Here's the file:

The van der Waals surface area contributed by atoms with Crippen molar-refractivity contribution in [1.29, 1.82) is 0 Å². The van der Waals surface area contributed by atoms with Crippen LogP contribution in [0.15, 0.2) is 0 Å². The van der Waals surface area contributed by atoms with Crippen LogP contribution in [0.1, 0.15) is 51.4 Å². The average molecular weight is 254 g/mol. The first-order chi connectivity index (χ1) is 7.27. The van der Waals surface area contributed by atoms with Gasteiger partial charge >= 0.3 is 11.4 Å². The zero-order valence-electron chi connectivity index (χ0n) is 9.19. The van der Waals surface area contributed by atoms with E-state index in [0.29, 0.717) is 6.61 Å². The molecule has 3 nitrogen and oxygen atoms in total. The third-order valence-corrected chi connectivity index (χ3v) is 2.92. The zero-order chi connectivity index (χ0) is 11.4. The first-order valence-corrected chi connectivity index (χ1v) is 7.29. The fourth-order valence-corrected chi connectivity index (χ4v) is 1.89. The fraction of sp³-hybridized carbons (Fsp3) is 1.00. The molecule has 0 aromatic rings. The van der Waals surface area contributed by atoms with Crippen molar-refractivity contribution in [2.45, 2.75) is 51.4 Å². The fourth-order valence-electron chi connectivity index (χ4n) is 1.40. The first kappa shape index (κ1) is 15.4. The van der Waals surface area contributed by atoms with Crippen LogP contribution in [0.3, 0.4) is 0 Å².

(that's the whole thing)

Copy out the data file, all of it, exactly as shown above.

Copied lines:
The van der Waals surface area contributed by atoms with Crippen molar-refractivity contribution in [1.29, 1.82) is 0 Å². The van der Waals surface area contributed by atoms with Crippen LogP contribution in [0.15, 0.2) is 0 Å². The van der Waals surface area contributed by atoms with Crippen LogP contribution in [0.1, 0.15) is 51.4 Å². The average molecular weight is 254 g/mol. The first-order chi connectivity index (χ1) is 7.27. The van der Waals surface area contributed by atoms with Gasteiger partial charge >= 0.3 is 11.4 Å². The zero-order valence-electron chi connectivity index (χ0n) is 9.19. The van der Waals surface area contributed by atoms with E-state index in [0.29, 0.717) is 6.61 Å². The molecule has 3 nitrogen and oxygen atoms in total. The third-order valence-corrected chi connectivity index (χ3v) is 2.92. The zero-order chi connectivity index (χ0) is 11.4. The first-order valence-corrected chi connectivity index (χ1v) is 7.29. The fourth-order valence-corrected chi connectivity index (χ4v) is 1.89. The fraction of sp³-hybridized carbons (Fsp3) is 1.00. The molecule has 0 aromatic rings. The van der Waals surface area contributed by atoms with Crippen molar-refractivity contribution in [2.45, 2.75) is 51.4 Å². The fourth-order valence-electron chi connectivity index (χ4n) is 1.40. The first kappa shape index (κ1) is 15.4. The van der Waals surface area contributed by atoms with Crippen LogP contribution in [0.3, 0.4) is 0 Å².